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Photographs by Stephen Laufer

Metro Santa Cruz Bars & Clubs 2003

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Undercover Clubbers

In the bars! On the beaches! In the bushes! The safe-sex crusaders of equinox will go anywhere to protect local scenesters... and we do mean anywhere.

By Mike Connor

It's 11pm on a Wednesday night at the Dakota. DJ AD is spinning a sexy mix of hip-hop, pepping things up with the occasional Madonna/B-52's injection. Ladies' night is in full swing, and out on the dance floor, Equinox outreach coordinator Aaron Martin is getting' down with his bad self--er, I mean, he's doing "research." It's all part of the plan to reduce the spread of HIV called "bar outreach." It's a beautiful synthesis of work and play for outreach workers at Equinox--a branch of the Santa Cruz AIDS Project specifically targeting men who have sex with men (MSM). Sure, they toil away in the office by day, working to connect with MSMs throughout the county, developing programs, discussion groups and social events, and providing free and anonymous HIV testing. But fliers and word of mouth will only connect you with so many people. At some point you just got to get out there and work it, girl.

"It's exciting--with the bar outreach, we're working on getting more people into [Equinox] and getting our name out into the community," says Martin. "We're getting more people networked, and hopefully reducing the spread of HIV in the community. And for me personally, the main part of being [in the bars] is community building, because I feel that if people have more solid support networks, they'll be more likely to take care of themselves."

Partyin' Angels Left to Right: Equinox staffers Aaron Martin, James Russell and volunteer Scap Dewey use their nightclubbing powers for good.

Secret Agent MSMs

Equinox manager Ean O'Reilly says that bar outreach has been happening on and off for years at the Blue Lagoon, where community health outreach workers (CHOWs) would carry platters of free condoms and lube like old-fashioned cigarette vendors, dispensing information about safer sex along with the sex supplies. O'Reilly and Martin also do outreach in what they call "public sex environments." Certain beaches along the coast are known as hookup spots for gay men, who aren't going to find any condom vending machines out in the bushes where they're getting together. That's where O'Reilly and Martin come in.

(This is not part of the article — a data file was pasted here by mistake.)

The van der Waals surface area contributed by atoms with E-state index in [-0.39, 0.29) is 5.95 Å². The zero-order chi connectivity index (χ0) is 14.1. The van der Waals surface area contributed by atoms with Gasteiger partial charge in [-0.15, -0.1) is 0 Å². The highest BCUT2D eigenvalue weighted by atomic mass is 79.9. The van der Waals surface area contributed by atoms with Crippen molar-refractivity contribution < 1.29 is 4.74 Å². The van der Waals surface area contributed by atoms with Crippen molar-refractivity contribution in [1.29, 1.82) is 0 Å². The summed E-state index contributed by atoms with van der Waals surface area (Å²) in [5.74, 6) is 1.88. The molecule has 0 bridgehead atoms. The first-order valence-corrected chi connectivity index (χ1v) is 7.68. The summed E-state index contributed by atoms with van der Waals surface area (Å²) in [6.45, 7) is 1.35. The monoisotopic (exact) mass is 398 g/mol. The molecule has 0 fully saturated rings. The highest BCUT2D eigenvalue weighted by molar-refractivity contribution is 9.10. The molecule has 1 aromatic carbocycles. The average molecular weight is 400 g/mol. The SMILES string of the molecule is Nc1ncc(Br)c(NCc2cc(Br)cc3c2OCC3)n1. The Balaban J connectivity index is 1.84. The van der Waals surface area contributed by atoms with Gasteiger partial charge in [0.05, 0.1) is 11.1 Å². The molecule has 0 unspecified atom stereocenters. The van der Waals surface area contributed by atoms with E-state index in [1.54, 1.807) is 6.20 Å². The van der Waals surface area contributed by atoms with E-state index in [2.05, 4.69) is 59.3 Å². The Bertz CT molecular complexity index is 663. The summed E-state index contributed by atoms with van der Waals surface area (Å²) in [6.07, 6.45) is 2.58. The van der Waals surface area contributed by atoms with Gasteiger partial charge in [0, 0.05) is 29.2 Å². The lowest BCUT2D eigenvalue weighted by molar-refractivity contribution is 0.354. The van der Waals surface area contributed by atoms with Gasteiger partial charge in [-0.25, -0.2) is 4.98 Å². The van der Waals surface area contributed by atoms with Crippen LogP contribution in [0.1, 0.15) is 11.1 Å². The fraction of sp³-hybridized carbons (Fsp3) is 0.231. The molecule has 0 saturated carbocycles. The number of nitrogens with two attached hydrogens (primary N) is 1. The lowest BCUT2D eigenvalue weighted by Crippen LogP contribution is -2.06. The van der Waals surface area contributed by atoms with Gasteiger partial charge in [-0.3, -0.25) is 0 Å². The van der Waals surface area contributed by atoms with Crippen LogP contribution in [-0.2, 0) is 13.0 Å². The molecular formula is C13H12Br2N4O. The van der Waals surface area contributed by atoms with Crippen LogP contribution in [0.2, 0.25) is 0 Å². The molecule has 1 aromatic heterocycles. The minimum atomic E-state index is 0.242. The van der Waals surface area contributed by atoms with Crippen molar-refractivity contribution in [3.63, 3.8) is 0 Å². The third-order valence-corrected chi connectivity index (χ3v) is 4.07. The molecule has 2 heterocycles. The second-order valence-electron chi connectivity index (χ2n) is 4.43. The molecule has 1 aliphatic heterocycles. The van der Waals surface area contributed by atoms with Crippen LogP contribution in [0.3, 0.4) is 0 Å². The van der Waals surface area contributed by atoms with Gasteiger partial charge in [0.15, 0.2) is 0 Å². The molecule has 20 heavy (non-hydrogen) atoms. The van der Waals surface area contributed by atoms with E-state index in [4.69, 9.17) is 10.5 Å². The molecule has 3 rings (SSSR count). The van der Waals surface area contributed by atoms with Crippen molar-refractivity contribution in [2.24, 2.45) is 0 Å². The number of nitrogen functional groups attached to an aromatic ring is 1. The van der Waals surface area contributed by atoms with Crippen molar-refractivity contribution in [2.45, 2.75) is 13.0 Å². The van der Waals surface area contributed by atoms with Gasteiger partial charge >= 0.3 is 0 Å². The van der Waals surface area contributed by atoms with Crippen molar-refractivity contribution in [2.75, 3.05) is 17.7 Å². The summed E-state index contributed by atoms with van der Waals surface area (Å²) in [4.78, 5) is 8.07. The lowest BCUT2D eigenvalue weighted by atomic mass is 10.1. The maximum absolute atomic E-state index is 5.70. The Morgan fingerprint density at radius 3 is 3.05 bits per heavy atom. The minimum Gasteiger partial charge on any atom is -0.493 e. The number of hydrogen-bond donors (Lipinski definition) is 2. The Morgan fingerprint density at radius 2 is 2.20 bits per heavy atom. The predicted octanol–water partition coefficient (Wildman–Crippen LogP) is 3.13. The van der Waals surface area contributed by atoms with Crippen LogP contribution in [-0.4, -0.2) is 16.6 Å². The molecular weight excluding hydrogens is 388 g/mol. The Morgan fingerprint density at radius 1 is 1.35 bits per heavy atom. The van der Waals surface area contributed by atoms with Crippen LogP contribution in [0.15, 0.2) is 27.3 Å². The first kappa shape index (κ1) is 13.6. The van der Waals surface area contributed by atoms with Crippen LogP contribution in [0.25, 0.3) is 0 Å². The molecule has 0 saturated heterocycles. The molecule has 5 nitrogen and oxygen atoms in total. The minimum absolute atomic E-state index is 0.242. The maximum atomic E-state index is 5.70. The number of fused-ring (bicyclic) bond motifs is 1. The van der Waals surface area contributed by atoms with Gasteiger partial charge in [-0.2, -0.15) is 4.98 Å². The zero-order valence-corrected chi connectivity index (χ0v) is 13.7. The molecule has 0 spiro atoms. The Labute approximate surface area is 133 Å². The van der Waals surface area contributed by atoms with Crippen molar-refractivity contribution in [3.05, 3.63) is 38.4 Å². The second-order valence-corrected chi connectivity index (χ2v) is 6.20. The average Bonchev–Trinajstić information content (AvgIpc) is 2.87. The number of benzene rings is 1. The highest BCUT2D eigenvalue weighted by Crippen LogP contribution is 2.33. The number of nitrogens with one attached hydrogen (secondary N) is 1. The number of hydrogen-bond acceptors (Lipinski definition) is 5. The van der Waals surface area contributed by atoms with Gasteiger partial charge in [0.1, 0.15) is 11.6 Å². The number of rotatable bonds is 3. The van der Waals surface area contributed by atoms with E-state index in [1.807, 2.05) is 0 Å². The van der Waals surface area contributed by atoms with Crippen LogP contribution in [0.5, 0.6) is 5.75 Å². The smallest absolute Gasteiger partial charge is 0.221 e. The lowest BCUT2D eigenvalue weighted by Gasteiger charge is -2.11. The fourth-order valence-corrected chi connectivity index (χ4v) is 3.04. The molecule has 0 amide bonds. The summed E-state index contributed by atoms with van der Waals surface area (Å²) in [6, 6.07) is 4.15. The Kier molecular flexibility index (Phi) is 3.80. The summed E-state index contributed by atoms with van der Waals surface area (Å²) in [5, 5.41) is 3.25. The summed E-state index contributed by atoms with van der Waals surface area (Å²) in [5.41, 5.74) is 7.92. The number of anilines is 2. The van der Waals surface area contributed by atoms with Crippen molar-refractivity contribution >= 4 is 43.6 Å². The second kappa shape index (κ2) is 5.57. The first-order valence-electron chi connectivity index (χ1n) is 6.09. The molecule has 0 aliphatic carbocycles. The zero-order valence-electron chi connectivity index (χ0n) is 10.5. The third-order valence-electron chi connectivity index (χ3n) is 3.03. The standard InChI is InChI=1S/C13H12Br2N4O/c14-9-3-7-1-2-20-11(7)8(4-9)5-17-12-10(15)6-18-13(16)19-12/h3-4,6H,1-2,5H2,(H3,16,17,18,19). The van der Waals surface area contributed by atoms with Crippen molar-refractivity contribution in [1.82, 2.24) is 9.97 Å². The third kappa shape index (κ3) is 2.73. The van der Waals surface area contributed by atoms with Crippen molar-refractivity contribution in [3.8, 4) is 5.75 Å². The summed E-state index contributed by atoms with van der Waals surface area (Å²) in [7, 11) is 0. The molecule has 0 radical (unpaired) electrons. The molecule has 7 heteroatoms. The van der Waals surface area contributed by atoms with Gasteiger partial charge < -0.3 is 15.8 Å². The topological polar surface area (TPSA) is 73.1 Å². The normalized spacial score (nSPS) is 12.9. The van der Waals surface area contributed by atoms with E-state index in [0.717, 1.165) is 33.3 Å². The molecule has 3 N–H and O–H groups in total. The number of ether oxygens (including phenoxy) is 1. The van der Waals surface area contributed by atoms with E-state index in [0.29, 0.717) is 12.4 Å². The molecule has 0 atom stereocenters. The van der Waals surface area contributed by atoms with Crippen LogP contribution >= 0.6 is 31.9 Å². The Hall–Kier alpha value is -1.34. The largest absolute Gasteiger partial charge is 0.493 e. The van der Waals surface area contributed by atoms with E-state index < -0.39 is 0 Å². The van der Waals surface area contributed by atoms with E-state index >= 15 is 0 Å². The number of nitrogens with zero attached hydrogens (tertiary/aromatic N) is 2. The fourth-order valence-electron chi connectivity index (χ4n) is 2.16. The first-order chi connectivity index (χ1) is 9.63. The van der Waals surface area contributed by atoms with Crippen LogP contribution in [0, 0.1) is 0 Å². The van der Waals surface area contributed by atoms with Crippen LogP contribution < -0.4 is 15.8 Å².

"We go up north to do beach outreach where people hook up, handing out condoms and lube," says Martin. "I usually do outreach in the bush area where people are making contacts to have sex."

Meanwhile, O'Reilly combs the beach itself, not only offering lube and condoms, but also engaging people in one-on-one conversations about risks and methods of harm reduction.

"The model we use is called 'harm reduction,'" explains O'Reilly, "and that's based on meeting someone where they're at, no matter what the setting is. We're coming from a neutral, nonjudgmental space, so that the person may feel more comfortable opening up and sharing. Because I think the old style of counseling would be trying to draw things out of people, and the language might be filled with shame and judgments, which is really going to make them close up more and not talk about this with anyone. We don't live in a black and white world--people are having sex and doing drugs. This is about informing them, so that hopefully they, in turn, can make a more informed choice."

As their outreach expands, Equinox offers monthly trainings for people interested in volunteering as CHOWs. Equinox outreach worker James Russell says he's working to organize "gorilla gay bars," wherein a party of gay people show up at a nongay bar all together, with the intent of bridging a cultural divide by integrating gay and straight people in a social setting.

Martin, on the other hand, is spearheading an entirely new form of outreach based on the Popular Opinion Leader (POL) model, a technique which involves enlisting the "popular people" at bars to bring up safe sex options with their peers during the course of natural conversation. To this end, CHOWs like Martin and Russell are scoping out the bars--only 15 of which in Santa Cruz County even offer condoms--to find potential collaborators, and, more importantly, to make their presence known in the community.

Or, as Equinox volunteer Dewy says, "What better way to educate your community than to be out in it?"

To learn more about Equinox programs and volunteer opportunities, call Ean or Aaron at 831.457.1441, visit www.scapsite.org/html/ equinox.html or visit their offices at 113 Cooper St. on Monday, Tuesday, Thursday and Fridays 2-6pm.

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From the October 22-29, 2003 issue of Metro Santa Cruz.

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